Hopefully after going through the checks you have managed to sort out your problem. If you have gone through the checks and are still experiencing low water pressure problems, at least now you should now be armed with a wealth of knowledge about the pressure problems in your home which should enable you to make an informed decision about the right solution. Here are a few other things you will need to know before making your decision. It might be worth making a list of all the problems you are experiencing, and the information about your property.

    What can cause low water pressure?

    1. Poor Mains Pressure:
      Generally due to water companies reducing the supply pressure.
    2. Height of the Property:
      The taller the height of the building, the greater the pressure required to fill header/break tanks.
    3. Multiple Water Outlets:
      The more pressure outlets (taps/showers/utility feeds) there are in your property then more pressure is required to get water to all of them.
    4. Daily Timing:
      During peak times of the day the demand for water is high, putting a strain on your water system and reducing pressure, for example in the morning when everyone gets up.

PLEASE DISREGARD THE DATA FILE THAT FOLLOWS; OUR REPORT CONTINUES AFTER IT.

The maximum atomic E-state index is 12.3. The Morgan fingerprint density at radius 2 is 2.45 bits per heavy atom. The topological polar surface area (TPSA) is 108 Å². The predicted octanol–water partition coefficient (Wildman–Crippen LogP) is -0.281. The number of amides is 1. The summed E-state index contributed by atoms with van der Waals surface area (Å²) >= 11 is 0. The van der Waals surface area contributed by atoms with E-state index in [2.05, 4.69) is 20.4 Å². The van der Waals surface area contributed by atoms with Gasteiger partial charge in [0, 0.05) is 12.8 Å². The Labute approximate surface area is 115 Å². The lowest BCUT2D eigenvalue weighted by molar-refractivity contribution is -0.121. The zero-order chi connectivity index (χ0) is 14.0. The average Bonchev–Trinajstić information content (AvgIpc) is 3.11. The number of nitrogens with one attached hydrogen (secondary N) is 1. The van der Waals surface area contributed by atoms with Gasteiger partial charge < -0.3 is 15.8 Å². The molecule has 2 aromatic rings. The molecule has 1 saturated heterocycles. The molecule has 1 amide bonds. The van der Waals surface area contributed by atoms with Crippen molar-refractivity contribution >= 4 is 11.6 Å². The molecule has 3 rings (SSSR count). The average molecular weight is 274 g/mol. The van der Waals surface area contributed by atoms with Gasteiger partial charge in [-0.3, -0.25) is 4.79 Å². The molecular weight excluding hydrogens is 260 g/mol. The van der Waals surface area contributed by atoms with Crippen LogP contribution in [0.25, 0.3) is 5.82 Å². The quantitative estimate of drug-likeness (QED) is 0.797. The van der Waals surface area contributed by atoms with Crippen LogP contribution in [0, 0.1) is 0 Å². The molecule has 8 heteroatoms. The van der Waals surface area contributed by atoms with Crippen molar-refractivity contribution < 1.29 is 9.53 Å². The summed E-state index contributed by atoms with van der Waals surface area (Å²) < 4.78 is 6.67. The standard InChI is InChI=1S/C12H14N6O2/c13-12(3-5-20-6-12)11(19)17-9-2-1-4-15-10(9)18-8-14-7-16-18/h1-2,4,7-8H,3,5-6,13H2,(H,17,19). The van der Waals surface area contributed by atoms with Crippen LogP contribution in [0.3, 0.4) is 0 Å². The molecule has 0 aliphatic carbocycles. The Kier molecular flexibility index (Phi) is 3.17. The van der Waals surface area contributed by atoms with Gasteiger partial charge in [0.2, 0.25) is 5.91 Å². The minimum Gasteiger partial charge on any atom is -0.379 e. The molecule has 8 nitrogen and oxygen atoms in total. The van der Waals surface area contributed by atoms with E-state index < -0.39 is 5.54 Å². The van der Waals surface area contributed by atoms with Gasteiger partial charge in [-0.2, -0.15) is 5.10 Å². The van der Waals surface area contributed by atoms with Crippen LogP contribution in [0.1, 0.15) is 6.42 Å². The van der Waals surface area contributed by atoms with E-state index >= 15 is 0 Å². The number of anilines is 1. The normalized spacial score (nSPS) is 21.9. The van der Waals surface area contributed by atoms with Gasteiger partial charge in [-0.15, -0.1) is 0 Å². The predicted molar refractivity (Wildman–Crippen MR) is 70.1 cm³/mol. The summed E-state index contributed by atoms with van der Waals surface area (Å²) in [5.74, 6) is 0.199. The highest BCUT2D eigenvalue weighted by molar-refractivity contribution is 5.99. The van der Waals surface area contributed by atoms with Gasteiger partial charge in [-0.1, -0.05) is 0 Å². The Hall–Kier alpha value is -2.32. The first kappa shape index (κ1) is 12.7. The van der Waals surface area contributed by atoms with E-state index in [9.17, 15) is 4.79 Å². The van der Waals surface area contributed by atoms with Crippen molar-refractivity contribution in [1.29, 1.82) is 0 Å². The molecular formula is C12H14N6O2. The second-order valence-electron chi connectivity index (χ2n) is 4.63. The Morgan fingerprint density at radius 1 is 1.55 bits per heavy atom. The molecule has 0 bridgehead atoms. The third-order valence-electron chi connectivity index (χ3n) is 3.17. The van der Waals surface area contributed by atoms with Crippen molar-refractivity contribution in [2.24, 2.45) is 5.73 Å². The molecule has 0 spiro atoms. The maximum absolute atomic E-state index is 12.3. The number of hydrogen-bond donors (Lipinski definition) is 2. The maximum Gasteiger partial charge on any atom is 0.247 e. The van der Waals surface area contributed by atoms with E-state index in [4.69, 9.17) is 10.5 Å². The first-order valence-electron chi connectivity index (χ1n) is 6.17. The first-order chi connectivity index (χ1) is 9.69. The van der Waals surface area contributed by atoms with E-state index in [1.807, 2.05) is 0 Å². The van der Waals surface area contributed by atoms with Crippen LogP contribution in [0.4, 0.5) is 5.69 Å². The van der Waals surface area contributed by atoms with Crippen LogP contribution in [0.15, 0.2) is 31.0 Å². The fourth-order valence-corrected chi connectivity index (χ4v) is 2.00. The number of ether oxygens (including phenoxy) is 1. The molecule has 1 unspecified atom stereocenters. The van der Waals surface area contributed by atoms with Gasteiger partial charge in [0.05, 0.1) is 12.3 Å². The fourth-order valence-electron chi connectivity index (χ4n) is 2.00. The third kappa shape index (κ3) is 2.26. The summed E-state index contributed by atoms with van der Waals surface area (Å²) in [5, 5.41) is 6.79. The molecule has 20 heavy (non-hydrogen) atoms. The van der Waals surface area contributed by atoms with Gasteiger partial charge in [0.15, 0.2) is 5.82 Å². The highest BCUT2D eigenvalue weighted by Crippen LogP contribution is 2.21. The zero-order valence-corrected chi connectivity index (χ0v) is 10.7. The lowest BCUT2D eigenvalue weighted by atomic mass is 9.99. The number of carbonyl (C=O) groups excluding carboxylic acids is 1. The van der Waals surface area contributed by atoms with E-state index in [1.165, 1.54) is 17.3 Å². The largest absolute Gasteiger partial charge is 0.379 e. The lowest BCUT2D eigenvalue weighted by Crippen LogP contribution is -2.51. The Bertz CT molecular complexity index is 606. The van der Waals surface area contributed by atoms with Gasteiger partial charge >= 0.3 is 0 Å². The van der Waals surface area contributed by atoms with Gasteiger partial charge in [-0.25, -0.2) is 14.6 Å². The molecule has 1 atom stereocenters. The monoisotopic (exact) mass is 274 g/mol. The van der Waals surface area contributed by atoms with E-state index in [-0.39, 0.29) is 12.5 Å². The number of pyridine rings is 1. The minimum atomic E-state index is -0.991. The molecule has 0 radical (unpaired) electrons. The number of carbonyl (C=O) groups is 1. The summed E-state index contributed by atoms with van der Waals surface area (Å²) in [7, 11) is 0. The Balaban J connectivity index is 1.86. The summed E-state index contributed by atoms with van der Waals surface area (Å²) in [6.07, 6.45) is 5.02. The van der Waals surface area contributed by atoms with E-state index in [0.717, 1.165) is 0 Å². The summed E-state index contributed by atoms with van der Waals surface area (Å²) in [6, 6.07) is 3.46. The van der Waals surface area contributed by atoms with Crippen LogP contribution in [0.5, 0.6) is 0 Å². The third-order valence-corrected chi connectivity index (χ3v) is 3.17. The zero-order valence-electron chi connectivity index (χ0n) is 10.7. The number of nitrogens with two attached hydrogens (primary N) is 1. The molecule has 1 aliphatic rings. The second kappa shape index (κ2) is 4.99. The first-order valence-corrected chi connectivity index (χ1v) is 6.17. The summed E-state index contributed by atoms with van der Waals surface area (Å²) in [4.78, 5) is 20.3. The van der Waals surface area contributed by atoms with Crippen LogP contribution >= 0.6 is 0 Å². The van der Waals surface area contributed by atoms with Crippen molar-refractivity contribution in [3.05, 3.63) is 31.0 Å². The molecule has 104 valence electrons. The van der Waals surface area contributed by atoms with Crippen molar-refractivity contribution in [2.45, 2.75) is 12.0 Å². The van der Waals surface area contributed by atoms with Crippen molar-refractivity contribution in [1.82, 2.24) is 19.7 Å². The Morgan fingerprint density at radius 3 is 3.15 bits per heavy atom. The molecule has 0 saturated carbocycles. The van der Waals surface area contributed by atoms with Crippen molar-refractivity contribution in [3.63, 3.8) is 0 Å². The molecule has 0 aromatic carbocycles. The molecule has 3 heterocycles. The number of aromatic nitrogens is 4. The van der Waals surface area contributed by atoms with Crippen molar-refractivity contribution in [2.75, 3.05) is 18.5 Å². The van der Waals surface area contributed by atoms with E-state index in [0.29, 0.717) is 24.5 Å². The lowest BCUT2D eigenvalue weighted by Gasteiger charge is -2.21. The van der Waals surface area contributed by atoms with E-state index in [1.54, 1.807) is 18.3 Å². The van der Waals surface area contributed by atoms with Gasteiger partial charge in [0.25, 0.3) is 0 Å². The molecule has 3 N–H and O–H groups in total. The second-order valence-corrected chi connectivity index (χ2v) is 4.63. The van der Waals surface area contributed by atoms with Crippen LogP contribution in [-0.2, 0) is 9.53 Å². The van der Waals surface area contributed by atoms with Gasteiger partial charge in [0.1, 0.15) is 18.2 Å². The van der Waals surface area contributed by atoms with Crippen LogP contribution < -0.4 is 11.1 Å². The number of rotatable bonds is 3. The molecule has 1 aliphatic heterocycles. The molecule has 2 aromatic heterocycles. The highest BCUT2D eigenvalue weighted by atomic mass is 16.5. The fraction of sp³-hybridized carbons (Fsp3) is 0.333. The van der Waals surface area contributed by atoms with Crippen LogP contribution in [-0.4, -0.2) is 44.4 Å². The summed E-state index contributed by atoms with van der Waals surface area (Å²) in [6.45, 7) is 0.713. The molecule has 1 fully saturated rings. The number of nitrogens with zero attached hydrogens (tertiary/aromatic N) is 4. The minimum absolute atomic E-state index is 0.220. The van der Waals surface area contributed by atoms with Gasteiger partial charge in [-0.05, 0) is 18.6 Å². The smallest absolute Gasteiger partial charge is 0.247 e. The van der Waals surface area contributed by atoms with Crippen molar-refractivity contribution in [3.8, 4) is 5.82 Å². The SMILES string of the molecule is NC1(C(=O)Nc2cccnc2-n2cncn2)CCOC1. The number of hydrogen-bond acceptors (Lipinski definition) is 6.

5. Living in a High Area:
      If you live in a hilly area (above the reservoir or pumping station) there is a greater pressure needed to get the water up the hill to your property. High pressure is common in low lying areas and low pressure is common in higher lying areas.
    6. Inadequate Pumps:
      If you already have pumps installed, it may be they are not up to the job.
    7. Over Use:
      During dry spells when hosepipes and sprinklers are being used is just one example of extraordinary use.

    Before looking at pressure boosting solutions you will need to know:

    1. What type of heating system do you have?
      Is it Gravity Fed System or Combi Boiler or Pressurised Hot Water Tank
    2. What type of property is it?
      Is it a House, Flat, Bungalow, Hotel, Warehouse, Village Hall etc. Also how many stories does it have?
    3. How many showers at the property?
      Also baths, toilets, & kitchens does it have?
    4. The number of people living at the property?
      And do you intend adding any bathrooms or extensions in the future?
    5. What is your mains incoming flow rate?
      You can simply fill a 1 litre jug & time how long it takes. ie. 5 seconds would equal 12 litres a minute flow rate.

    Water supply from a well, borehole or rainwater tank

    With the advent of water meters and the increasing cost of water, many people are looking at the possibilities of how to use water from a well on their property, as a way of saving money.